Microsoft suffers authentication outage as Outlook, Hotmail and Skype users are locked out of accounts

Charlee Gothard
clock • 2 min read

Comms grind to a standstill. Again.


Microsoft has supplied the following quote, which suggests the login issues are ongoing:

"We are aware of reports that some users are having difficulty signing in to some services. We are investigating this issue."

The quote is attributed only to "a Microsoft spokesperson".

Original story:

Microsoft seems to have suffered an outage with its authentication servers, leading to many users being locked out of services.

Services include Outlook mail and Skype, with Xbox Live also showing a "Limited" live state. Other Microsoft services could be affected too.

The issue takes the form of a standard Microsoft account login screen declaring correct passwords incorrect, or otherwise saying an account doesn't exist entirely.

Applications such as Google's Gmail app will - in Computing's experience - launch a browser to attempt to resolve an "incorrect" password, then simply close the browser again after a password is entered, but continue to flag up an incorrect password within the app.

Users have taken to Twitter and Reddit to voice their own concerns and experiences, with DownDetector showing an increasingly unusual number of reports around the Office 365 ecosystem from around midday UK time rising to a peak around 2pm.

Repeated testing of our own Microsoft accounts just after 2pm seems to show services now restored. Computing has contacted Microsoft for comment, and is waiting for a statement by "appropriate contacts" at the company.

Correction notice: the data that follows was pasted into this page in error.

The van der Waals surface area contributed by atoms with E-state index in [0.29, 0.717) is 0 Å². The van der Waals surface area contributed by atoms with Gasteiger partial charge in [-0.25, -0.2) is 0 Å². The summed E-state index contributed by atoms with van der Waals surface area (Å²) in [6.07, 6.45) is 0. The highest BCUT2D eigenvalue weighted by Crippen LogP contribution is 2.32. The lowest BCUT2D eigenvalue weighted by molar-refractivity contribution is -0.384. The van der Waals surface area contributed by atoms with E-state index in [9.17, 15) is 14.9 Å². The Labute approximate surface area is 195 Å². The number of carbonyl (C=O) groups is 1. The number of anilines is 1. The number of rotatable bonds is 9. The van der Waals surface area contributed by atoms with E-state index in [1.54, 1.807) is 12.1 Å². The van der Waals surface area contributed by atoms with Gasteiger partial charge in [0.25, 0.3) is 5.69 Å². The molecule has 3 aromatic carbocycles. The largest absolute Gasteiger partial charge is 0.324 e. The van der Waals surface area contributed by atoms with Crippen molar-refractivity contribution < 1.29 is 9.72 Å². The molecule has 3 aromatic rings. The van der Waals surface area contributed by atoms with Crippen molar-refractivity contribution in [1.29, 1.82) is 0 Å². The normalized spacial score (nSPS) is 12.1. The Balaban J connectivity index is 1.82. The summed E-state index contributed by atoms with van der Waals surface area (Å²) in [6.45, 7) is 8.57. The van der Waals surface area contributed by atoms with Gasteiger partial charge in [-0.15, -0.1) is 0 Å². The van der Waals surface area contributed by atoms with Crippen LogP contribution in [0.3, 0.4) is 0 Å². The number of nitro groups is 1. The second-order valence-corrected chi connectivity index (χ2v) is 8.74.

Microsoft's official Twitter feed has been responding to users with the following statement in the meantime:

"Sorry for the inconvenience. We know about the issue and are currently working on the resolution. Request you try and login again after a few hours."

It can be surmised that the account access issues are somehow tied up with Microsoft Azure, which controls the access servers for Microsoft online functions and was found to be at fault during a series of outages in late 2015.

Back then, email security firm Mimecast's cyber resiliency expert David Hood said:

"Growing dependence on pure Microsoft cloud ecosystems could see events such as today's Azure outage have a dramatic impact on business productivity.

"The question to ask ourselves in a cloud-first world is what is our cyber resilience strategy for when Azure, Office 365 or another critical cloud service goes offline?
Even in the world of the cloud, organisations need a continuity plan to keep operating when their primary provider becomes unavailable."

It's a question that still, apparently, demands an answer.

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